SANTA CLARA, Calif. (AP) - Michael Crabtree is all but forgotten around the San Francisco 49ers these days.
Coach Mike Singletary has been saying since the start he can't worry about Crabtree's unsigned contract.
Now that the 49ers are days away from opening the regular season
Sunday at Arizona, perhaps Crabtree should be the one concerned. He's not even a focus anymore, barely mentioned at team headquarters. He's so far behind that his rookie season could be lost even if he does finally show up for practice and pull on his No. 15 jersey - or at least his impact might be significantly less than had he reported on time.
"I thought I'd see Crabtree by now, but he's not here," tight end Vernon Davis said Wednesday. "He could help the team out, but he's not here and we have to move forward. We can't wait."
Crabtree's locker is unoccupied, a helmet and pads there ready for him if and when he does appear, along with a hefty stack of fan mail. He very well may be losing his teammates' respect, too - though there's the thought that if he arrives and immediately plays well the lengthy contract impasse could be forgiven in a hurry.
Receiver Jason Hill dresses next to Crabtree's vacant space. Hill figures it could be tough for the former Texas Tech star to catch up after missing so much work.
"For most people it is (hard). He might be different. I don't know. I haven't seen him," Hill said. "When I got drafted my plan was to be here from Day 1. I figured that was everyone's plan but obviously he's a little different."
Singletary briefly brought up Crabtree during the opening of his news conference Wednesday. The topic of Crabtree and the constant inquiries about his status have worn on the coach's nerves, no doubt about that.
"Any questions that we have about Crabtree, that's already been handled. He's not here," Singletary said. "Until he comes here, I don't really want to talk about him. Nothing's changed in my mind."
Crabtree, the 10th overall pick in April's draft who will turn 22 on Monday, hasn't accepted the 49ers' offer for approximately five years and $20 million with a reported $16 million guaranteed - instead seeking money comparable to the higher picks. Oakland Raiders receiver Darrius Heyward-Bey, the No. 7 choice, signed a five-year contract that will guarantee him at least $23.5 million.
Jacksonville Jaguars top pick Eugene Monroe, taken eighth overall, signed a five-year, $25 million contract that includes $19 million guaranteed.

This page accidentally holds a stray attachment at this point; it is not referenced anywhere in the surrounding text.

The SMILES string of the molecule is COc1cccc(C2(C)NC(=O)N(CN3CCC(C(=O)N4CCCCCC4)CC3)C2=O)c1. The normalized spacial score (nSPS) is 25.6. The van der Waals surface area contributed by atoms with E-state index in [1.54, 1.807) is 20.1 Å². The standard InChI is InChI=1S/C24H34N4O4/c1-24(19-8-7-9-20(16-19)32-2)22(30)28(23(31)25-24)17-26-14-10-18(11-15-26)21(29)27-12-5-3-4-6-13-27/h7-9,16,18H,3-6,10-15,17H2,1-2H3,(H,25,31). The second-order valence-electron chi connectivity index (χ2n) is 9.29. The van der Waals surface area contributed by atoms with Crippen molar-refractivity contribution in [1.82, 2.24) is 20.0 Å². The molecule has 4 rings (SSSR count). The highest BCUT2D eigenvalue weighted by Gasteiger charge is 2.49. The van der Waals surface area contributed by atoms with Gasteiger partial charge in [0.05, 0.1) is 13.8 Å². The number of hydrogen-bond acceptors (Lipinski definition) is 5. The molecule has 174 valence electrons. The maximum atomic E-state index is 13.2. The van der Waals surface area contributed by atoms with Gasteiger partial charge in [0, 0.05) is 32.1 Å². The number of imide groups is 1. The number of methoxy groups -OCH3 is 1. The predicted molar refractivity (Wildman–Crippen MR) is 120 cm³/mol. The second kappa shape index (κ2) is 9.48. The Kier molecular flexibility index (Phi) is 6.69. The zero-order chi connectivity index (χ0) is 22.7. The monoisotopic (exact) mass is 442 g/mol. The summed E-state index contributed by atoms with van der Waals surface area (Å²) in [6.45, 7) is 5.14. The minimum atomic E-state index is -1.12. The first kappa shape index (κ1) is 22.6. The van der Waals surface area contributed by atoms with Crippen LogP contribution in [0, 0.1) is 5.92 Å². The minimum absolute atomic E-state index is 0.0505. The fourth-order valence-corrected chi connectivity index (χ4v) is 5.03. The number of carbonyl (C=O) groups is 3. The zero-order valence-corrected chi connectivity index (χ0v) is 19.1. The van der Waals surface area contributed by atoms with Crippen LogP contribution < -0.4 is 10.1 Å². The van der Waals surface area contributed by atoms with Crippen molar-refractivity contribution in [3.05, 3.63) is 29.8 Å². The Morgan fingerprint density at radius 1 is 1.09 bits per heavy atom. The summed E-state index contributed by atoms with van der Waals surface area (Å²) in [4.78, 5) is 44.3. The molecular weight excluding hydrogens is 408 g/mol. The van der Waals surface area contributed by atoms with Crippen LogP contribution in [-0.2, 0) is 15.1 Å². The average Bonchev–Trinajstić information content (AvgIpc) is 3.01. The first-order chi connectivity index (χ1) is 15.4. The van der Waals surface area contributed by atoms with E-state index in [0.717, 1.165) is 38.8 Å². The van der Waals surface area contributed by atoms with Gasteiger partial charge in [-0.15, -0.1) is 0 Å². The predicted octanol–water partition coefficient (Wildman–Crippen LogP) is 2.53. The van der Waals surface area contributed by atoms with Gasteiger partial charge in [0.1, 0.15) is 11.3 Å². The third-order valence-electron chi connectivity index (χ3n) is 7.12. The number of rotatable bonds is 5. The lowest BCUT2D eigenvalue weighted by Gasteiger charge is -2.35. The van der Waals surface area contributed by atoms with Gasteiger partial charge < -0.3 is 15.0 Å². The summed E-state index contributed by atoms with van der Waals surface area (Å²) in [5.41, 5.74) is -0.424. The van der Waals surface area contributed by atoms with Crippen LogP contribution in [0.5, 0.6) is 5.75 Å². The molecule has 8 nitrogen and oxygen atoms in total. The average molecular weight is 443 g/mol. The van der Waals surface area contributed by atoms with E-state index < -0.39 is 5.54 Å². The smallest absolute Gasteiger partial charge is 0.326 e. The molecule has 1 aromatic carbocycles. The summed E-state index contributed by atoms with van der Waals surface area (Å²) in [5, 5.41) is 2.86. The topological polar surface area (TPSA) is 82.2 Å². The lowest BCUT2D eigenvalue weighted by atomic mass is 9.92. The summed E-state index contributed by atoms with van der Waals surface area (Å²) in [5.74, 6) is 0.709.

Come Sunday, Isaac Bruce and Josh Morgan will start at wideout against the defending NFC champion Cardinals. Star running back Frank Gore will be at the center of Singletary's power run offense and quarterback Shaun Hill will start a season opener for the first time in his eight-year NFL career.
"I haven't been worried about no Crabtree," Gore said. "I've been thinking about my teammates who are here and trying to get a win on Sunday."
Last season, Jacksonville defensive end and eighth overall pick Derrick Harvey missed the entire preseason during a 33-day holdout and his first game was the season opener. Raiders quarterback JaMarcus Russell, the No. 1 overall pick in 2007, agreed to his deal the day after the opener.
A report surfaced a month ago that Crabtree was prepared to sit out all season, re-enter the draft in 2010 and wait for the hefty paycheck he thinks he deserves. ESPN.com quoted Crabtree's cousin and adviser, David Wells, about the possibility of a yearlong holdout. The 49ers then released a statement saying, "In our view, there have been open and positive conversations on both sides."
A phone message left by The Associated Press on Wednesday for
Crabtree's agent, Eugene Parker, wasn't immediately returned.
Crabtree would be part of one of the Niners' most talented and deep receiving corps in the last decade - and arguably the biggest addition to that unit since Terrell Owens left after the 2003 season.
Yet Crabtree will have a lot of catching up to do. He missed key days of development during a rigorous training camp, not to mention the chance to better get to know his teammates on and off the field.
He also sat out the 49ers' offseason minicamps and organized team activities while recovering from a foot injury, but was a regular presence at team headquarters for rehabilitation and strengthening workouts.
Other rookie holdouts have paid a price for being absent.
Former Bengals draft pick David Verser, like Crabtree a receiver and 10th overall selection back in 1981, signed late and it apparently hurt his career path. Verser played only parts of six seasons - primarily limited to special teams - and made one start, finishing with three total touchdown receptions.
And that's just one example of someone having trouble getting back on track. The learning curve at receiver is steep.
Since 1986, running backs have earned 17 of the 23 offensive rookie of the year awards. Quarterbacks and receivers have split the other six. One of those receivers: Randy Moss, in 1998 for Minnesota.
"No matter who's here and who's not, no matter who's injured and who's playing, somebody steps in and that's what you go with," Shaun Hill said. "It's the tough part about this league, you're kind of an afterthought if you're injured or if you're not here.... There's no substitute for repetitions. We had a long training camp and a lot of plays in there that he's missed out on at this point. We're moving forward with the people we have."
Crabtree caught 97 passes for 1,165 yards and 19 touchdowns last
year during his sophomore season at Texas Tech. He finished his collegiate career with 231 receptions, 3,127 yards and 41 TDs.
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